There is no Such Thing as a Free Market: Public Planning versus Private Opportunity in Housing
To deconstruct the still hegemonic narrative of free market ideologists in the realm of housing, this article looks at the provocative position of the German-British architect Patrik Schumacher, director of Zaha Hadid Architects. Schumacher’s 2016 lecture on housing at the World Architecture Festival in Berlin, in which he claims that only wholesale privatisation of urbanism would solve the housing crisis, is scrutinised on the two interrelated concepts of the free market and state intervention.
Schumacher’s lecture is analysed within the context of the current housing crisis in the United Kingdom and London in particular, which dates back to the years of the Tory government of Margaret Thatcher. Additionally, the aftermath of the banking and credit crisis of 2008 brought the further breakdown of welfare state arrangements under the politics of so-called austerity. Lastly, the housing situation worsened due to the disruptive rise of the creative classes as depicted by urban sociologist Richard Florida.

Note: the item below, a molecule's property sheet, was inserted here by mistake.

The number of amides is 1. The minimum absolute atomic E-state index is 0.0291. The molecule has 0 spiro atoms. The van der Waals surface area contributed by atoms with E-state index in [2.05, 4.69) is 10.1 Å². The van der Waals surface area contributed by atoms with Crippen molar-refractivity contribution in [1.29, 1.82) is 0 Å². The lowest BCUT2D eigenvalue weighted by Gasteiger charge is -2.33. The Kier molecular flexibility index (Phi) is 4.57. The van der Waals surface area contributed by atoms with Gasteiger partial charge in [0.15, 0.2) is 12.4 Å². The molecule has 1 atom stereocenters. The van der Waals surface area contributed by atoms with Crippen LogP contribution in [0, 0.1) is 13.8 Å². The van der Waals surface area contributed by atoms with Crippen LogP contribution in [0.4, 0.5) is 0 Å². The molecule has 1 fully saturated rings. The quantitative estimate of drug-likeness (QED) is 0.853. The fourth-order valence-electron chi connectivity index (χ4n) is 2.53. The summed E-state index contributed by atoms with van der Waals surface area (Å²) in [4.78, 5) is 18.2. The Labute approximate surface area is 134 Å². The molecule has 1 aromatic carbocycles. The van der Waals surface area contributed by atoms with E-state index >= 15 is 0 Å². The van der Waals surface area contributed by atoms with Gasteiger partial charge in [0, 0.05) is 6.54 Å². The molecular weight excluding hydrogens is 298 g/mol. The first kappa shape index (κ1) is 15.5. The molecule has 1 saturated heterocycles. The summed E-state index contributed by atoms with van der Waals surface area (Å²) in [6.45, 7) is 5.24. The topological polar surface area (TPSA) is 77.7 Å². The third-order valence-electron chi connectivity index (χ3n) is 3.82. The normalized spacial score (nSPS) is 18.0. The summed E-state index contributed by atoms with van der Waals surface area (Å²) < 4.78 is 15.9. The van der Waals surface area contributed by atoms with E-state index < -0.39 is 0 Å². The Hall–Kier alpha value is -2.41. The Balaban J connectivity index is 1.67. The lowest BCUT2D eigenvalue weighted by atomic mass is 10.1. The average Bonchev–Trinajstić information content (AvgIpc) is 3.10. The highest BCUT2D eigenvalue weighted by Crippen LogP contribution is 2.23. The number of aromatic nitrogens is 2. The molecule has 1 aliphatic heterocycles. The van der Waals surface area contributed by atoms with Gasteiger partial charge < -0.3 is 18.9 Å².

Schumacher’s position is interpreted in the tradition of the ideas of philosopher Ayn Rand and Nietzschean master-servant morality. A connection with the ideas of Rem Koolhaas is identified, in particular those expounded in his book Delirious New York and with Koolhaas’ conception of the architect as a surfer as well as a hostage, who is at the mercy of larger forces he cannot control.
The argument is concluded by referencing a number of renowned alternatives to a delusional free market approach to solve the housing crisis, namely social housing projects from continental Europe. Ultimately, the importance of striking a balance between private opportunity and public planning is emphasised.
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